Turning America's oldest city into its first early learning mecca
- April 3, 2016
- / Shannon Nickinson
- / education
Principal Cassandra Smith works on reading with second grade students in her office at Lincoln Park Primary School. Photo credit: Michael Spooneybarger
Every new sidewalk has a hopscotch carved into it.
Those “Science in the Street” stations the Pensacola MESS Hall installed for a limited time are out all the time, so that even a stop at a bench can be a lesson in circuits, motion and sound waves.
You keep track of every shape you can identify on display somewhere in the Palafox Market and turn in your tally near the double arch sculpture for a free serving of seasonal fruit from a market vendor.
Every workplace with parents offers time after hours or on the weekends to help with the registration and enrollment process for voluntary prekindergarten.
Upon your return from maternity leave, your employer gives you a gift basket with children’s books, Legos, and shape-sorting blocks.
Every early learning provider in the county that is licensed or accredited by the state also carries a “Gold Star” rating that parents could use to gauge the quality of care provided to children ages 0 to 3.
Monek Galloway walks her children Eddie Jr. 8, Jeremiah, 5, and Elijah,1, to Weiss Elementary School in Pensacola, Fl. Thursday, April 30, 2015. (Michael Spooneybarger/ Pensacola Today)
Every childcare worker who works in an early learning center makes a living wage, one that would allow them to afford childcare for their own children.
Every parent who goes through the checkout line at Publix or Winn-Dixie is handed a pamphlet with the A-B-Cs and 1-2-3s of how words build babies brains and the times and locations of free story-hours at bookstores and public libraries.
Every produce section has signage encouraging youngsters to find as many colors as they can in the fruits and vegetables.
Every expectant mother leaves her first prenatal visit with an understanding of the importance of talking early and often to her baby.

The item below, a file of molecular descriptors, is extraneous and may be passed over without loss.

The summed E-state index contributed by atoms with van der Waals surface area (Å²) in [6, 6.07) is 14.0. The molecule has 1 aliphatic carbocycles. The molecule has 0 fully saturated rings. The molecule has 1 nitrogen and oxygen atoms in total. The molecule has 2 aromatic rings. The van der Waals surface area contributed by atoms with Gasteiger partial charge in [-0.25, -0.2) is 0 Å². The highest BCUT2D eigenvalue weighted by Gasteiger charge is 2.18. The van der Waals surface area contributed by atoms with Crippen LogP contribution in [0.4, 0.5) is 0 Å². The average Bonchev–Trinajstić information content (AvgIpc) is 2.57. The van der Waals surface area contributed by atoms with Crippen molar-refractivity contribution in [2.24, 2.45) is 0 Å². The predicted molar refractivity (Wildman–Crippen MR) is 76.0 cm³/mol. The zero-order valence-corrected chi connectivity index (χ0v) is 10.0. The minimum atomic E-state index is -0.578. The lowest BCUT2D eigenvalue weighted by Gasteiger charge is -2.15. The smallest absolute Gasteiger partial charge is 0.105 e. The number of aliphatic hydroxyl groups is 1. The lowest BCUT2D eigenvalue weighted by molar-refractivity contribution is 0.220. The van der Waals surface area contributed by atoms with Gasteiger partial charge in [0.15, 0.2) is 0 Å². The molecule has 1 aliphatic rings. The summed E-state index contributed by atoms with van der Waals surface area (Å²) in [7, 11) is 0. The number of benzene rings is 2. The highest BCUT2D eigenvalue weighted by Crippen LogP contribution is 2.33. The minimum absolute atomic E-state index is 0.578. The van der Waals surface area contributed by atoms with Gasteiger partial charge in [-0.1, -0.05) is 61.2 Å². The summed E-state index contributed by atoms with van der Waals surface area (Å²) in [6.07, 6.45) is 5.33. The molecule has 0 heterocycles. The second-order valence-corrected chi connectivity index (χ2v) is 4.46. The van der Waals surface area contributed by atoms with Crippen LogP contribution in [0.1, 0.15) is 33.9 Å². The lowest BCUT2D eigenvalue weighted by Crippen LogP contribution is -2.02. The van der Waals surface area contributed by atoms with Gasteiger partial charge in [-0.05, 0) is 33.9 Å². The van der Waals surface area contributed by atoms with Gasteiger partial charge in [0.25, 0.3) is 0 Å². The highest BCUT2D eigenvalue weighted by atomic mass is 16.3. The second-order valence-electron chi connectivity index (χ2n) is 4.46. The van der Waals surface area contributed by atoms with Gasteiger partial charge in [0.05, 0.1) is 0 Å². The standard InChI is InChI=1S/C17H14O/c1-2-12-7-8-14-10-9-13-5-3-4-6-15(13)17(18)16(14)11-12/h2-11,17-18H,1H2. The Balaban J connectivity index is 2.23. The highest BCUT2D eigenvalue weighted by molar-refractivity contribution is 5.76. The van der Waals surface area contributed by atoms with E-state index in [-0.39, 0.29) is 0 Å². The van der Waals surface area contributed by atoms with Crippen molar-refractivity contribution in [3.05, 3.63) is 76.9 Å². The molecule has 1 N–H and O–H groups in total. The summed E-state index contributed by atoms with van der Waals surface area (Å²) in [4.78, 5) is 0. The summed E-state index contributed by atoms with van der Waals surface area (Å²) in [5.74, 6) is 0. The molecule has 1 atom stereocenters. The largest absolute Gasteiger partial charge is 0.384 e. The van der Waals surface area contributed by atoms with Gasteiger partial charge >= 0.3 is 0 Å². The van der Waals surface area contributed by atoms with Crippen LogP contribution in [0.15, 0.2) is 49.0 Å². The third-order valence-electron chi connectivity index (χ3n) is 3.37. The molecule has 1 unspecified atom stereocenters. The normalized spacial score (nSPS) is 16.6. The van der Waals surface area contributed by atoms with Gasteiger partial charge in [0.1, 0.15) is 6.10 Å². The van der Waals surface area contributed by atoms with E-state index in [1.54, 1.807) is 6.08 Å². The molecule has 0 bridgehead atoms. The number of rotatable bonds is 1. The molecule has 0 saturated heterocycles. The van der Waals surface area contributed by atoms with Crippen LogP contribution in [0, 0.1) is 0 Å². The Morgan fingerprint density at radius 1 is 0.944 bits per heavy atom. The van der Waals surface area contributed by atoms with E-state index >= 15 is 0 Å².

Every pediatrician talks about infant brain development — and how words fuel it — at every well-baby visit.
Mixed into the rotation of cartoons on waiting room televisions across the city is a video about the way a baby’s brain develops — and how positive, loving words from parents are the vital food for those new neural pathways.
Every youth sports coach ends every practice with a reminder of the links between exercise, nutrition, and brain development.
It’s not reality in Pensacola. Not yet.
Nearly 85 percent of the human brain is developed between ages 0-3. But early education’s share amounts to 4 percent of the state’s education budget, according to advocates at the Florida Children's Movement.
State funding to Escambia for VPK is essentially flat at $5.1 million. Same with state funding to Escambia for the School Readiness Program, a separate program that covers the cost of childcare for parent with children ages 0 to 13 who work at least 20 hours a week and earn 150 percent of the federal poverty level, is also flat for 2016 at $13.6 million.
That is a long way to say that we cannot expect Tallahassee to help us make a dent in the number of children every year who show up without the skills they’ll need to succeed in kindergarten and throughout their school careers.
Those nearly 1,000 children in Escambia County who come kindergarten not prepared know they are missing something that their classmates have. Their teachers can tell you what it does to them, knowing that they can’t read and write their whole name, hold a crayon or pencil correctly, count to 20.
Like they have nothing valuable to offer; that they shouldn’t even try; that they don’t fit in; that the race isn’t fair, that the teacher doesn’t like them.
Like someone moves the finish line just when they get close.
It falls to us — private business owners, doctors, nurses, parents, home visitation workers, and concerned citizens of every social strata — to help close the gap for those children.
Because they are our children.
And given that, who better to provide them a community where the development of their brains is woven so deeply into the culture that our sidewalks, farmers markets, public buildings, grocery stores, and doctor’s offices all reflect that.
The discovery of the DeLuna settlement has made Pensacola rightly proud of its past.
Turning America’s oldest settlement into its first immersive early learning city would be a beautiful testament to our future.